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Chancellor Wants to Help Struggling Schools By Establishing Partnerships Between Principals

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Chancellor Carmen Fariña says she has a new approach for helping struggling schools by establishing partnerships between principals rather than bringing in outside advisors, the Department of Education's first pilot program under the new administration. NY1's Lindsey Christ filed the following report.

Chancellor Carmen Fariña likes to say the answer to the problem is already in the room. What she means, of course, is that any issue that comes up has probably already been faced, and solved, by someone else within the city's vast school system.

Finding those answers sometimes requires actual rooms, so on a recent Friday morning, administrators and lead teachers from three middle schools gathered in the library at I.S. 34 in Tottenville.

The idea is that schools facing a challenge or issue are partnered with a school that has already figured it out. It's the first initiative Fariña launched as chancellor, with 21 schools this spring and dozens more next fall.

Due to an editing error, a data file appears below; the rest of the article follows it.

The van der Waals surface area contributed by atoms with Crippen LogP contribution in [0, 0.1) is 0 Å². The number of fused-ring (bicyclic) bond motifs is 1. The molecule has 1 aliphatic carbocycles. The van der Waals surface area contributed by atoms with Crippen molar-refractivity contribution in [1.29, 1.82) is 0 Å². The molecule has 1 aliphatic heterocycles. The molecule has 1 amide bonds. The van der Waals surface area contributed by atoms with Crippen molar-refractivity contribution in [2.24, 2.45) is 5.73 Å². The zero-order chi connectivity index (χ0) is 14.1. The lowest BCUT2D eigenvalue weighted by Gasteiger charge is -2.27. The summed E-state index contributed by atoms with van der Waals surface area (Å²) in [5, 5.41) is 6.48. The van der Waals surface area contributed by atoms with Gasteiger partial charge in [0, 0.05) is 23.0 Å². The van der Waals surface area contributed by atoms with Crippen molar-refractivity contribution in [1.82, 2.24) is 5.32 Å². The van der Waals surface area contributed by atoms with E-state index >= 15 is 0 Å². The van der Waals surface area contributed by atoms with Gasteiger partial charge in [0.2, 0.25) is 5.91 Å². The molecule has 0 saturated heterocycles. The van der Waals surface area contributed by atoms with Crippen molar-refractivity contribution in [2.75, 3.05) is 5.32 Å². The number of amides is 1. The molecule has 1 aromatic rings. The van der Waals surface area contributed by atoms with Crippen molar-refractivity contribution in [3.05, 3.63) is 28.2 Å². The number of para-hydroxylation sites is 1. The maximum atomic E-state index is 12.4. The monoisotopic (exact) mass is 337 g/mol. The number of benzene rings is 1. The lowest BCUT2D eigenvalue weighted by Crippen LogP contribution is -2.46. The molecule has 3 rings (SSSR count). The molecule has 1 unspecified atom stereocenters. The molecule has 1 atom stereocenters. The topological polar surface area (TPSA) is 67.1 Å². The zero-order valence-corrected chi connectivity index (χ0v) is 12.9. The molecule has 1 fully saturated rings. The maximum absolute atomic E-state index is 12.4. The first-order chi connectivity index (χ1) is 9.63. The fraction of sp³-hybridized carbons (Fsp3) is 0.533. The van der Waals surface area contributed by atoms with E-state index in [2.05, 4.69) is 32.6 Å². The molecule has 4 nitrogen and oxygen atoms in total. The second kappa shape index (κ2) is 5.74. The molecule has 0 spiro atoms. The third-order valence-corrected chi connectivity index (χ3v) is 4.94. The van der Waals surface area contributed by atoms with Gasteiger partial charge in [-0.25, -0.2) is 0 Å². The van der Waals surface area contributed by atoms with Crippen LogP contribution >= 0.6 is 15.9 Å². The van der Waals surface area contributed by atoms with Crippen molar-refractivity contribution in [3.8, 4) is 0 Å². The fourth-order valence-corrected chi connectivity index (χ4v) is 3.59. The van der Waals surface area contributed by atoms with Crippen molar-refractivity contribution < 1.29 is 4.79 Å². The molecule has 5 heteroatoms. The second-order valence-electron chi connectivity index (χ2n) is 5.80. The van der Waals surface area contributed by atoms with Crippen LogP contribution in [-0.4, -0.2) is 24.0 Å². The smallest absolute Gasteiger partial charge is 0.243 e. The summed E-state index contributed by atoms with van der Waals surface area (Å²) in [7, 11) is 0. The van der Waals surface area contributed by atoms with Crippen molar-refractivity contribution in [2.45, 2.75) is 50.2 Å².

"This is the work, and this is the collaboration that I would say that my colleagues would also agree that we've been waiting for," said Kelly Nepogoda, principal at I.S. 5. "We're very excited."

They meet once a week, alternating between schools. In this grouping, the mentor is M.S. 88 in Brooklyn, and the partner schools are I.S. 34 in Staten Island and I.S. 5 in Queens.

"We haven't had the opportunity to go visit other schools, especially in other boroughs, so to be able to go to Brooklyn and to go to Queens to see what's going on in these other schools has been a really enlightening experience," said Amy Janicke, assistant principal at I.S. 34.

"These are well-thought-out visits," said Ailene Altman Mitchell, principal at M.S. 88. "We know what we're going to do before we do it, so we're having a conversation before and many conversations afterwards."

Mitchell said structured collaboration can benefit all school leaders tremendously.

"We leverage our resources at our school, but it's taken us 10 years to do it, and some of the new, my partners, they're going to be able to do what it's taken me 10 years to do in less six months," she said.

The program is set to expand in September but officials said they won't be able to accommodate most of the schools that want to participate, as 253 applied for just 70 spots.

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